What happens when you work 80+ hrs a week

September 26, 2016

If you want to understand why it’s so hard to rise out of poverty, work 80+ hrs/wk for not a lot of pay. Even if you’re (mostly) doing work you enjoy, as I am now, it’s illuminating.

What I’m being brutally reminded of is that it takes time and effort to save money. That seems obvious, and the typical rejoinder is “If it’s important, you’ll make the time!” But what if there isn’t a lot of time to make?

I can manage all the work I need to do in a given week, and get enough sleep too, mostly. But errands like grocery shopping keep getting pushed back, not because I’m lazy, but because I’m run so damn ragged that getting to the grocery store seems like an undue burden. Then I need to cook too, so I can eat well and cheaply, and I have an advantage there, because I know a bunch of yummy recipes I can make well. But what happens if you’ve always been working, and your parents were always working when you were young? You won’t have the tools or the recipes. You’ll have to learn it all from scratch, and you’re so tired. So one of the chief ways to save money (and eat healthy) is made even harder.

Another truth I’m becoming closely acquainted with is the limit I can work before I say “Fuck it!” and act irresponsibly. At my current work pace, I find this happens about once a week. Sometimes I can hold it off, but I haven’t yet managed to go two full weeks without a breakdown that leads to a completely wasted day.

Here’s how it happens. I plan out my weeks on Sunday, and if everything goes pretty well, I can fit it all in. It doesn’t even need to be perfect! I’m wise enough to program in some slack, but I also don’t have much slack to give. I’m already operating at 80+% capacity, so if I unexpectedly need to help with deliveries on Tuesday, or get called into my night job on Thursday, my relaxation time for the week disappears. When that happens it almost immediately spirals out of control as the stress builds fast, and soon I hit the breaking point and say “Fuck it!”, and hang out with friends or watch a movie or do nothing when I should be working.

Read that last sentence again. I’m not even doing anything wrong! Having a couple of beers at the brewery I work for shouldn’t be classified as irresponsible, but it is when you have a million things to do, and the first thing that’s sacrificed is the book I’m trying to write, or building new accounts for my brewery sales.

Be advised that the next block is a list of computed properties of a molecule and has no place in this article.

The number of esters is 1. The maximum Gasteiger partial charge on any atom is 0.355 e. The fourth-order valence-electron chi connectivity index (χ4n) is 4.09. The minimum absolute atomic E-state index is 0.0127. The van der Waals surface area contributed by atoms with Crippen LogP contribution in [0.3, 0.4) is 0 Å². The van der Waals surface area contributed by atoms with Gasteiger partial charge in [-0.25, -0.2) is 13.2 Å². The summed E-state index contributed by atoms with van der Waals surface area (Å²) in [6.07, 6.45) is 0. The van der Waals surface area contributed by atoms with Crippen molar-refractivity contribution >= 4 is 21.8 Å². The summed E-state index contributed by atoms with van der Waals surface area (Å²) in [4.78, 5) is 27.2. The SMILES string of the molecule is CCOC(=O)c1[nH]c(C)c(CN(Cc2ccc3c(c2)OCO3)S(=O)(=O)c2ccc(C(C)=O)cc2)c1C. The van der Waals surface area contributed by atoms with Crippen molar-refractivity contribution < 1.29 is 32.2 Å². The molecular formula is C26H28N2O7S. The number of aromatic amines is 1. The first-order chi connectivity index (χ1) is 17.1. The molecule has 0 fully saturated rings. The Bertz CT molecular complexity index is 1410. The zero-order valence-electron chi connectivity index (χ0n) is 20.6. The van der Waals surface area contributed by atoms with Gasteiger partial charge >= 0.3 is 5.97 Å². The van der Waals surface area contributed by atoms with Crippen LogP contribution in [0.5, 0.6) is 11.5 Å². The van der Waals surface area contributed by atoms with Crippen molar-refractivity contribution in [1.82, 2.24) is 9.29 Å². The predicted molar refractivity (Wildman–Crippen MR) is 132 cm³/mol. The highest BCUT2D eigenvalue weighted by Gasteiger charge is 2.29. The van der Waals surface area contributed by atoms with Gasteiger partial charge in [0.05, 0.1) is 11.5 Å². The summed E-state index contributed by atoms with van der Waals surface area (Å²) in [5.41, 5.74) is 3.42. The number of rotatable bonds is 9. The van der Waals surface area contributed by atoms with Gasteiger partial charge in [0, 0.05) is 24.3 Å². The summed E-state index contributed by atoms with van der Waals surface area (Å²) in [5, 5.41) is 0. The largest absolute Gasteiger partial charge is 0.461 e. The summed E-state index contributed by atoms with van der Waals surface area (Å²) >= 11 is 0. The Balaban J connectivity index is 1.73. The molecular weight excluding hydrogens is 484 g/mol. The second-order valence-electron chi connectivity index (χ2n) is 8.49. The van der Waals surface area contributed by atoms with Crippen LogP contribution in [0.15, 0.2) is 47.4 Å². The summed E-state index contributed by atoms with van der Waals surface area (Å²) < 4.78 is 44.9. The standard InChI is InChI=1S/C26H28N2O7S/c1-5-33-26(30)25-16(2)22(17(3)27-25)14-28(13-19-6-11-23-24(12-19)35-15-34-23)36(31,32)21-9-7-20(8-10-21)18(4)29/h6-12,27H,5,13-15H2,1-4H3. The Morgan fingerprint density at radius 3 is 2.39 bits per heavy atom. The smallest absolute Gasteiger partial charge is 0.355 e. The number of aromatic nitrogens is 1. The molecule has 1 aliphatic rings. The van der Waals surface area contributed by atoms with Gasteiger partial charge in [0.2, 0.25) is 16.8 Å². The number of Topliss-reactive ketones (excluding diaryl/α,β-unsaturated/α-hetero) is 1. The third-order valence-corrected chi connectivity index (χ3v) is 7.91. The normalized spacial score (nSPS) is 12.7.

Exercise? Books? Self-improvement? Hahaha! Don’t kid yourself. Here, too, the important is sacrificed for the urgent.

And don’t get me started on what happens when you’re hit with unexpected expenses. When you’re just trying to make ends meet, any unexpected cost can throw your plans off badly. I’m not even in a bad situation there. An unexpected fee—say, transferring my driver’s license and registration to my new state—is annoying, it stresses me out and keeps me from building my buffer or replacing belongings that badly need it, but it’s not catastrophic. For others, that’s not the case.

It’s not a matter of willpower, not really. The will is there, but it gets depleted every hour you’re working—even when the work is enjoyable or not that hard—and soon enough the tank is empty and you just can’t even. That happens even when you work 40 hrs a week, but there are days off to catch the slack. I haven’t had a day off in months.

And once again, I have advantages. I know how to cook and I have exercise equipment in my living room and I live cheaply and most of all, I have an end date. I won’t be doing this forever. Mine is a matter of holding on for a while longer, and anyone can do this for a while—my health won’t even be effected much by being inconsistent with working out for a few months.

But what happens when you have no end date? What happens when the 80+ hour weeks stretch out into infinity, and there doesn’t seem to be any time to gain the knowledge or skills you need to lift yourself above the debilitating grind?

Humans aren’t suited to working this much. We can work a lot, and we can do it well for a while, but too much for too long and the system breaks down. The mind, the body, and the spirit break down, and soon there’s no escape.

This experience has given me new appreciation for the working poor. I don’t qualify for their ranks, despite the hours I work—I’ll be back to a reasonable work week before long, and I’d be fine now if I didn’t insist on writing through all of this. I’m just an idiot like that.

It’s certainly given me a greater understanding of their situation, though. It’s not a matter of willpower, it’s just a badly set up system. Humans can’t be good humans without time to read, or cook good food, or chat with their friends and family without guilt. We may be social animals, but we’re not pack animals, and acting like oxen trudging through the mud doesn’t suit us.

We shouldn’t be surprised when the people we ask to do that keep breaking down, and making unwise decisions, and repeating the same mistakes over and over again. They don’t have the time or energy to think their way out of the trap.

As always, thank you for using my Amazon Affiliate link (info).

By Stephen W. Gee

Author of Wage Slave Rebellion, Freelance Heroics, and about two good blog posts out of a hundred.

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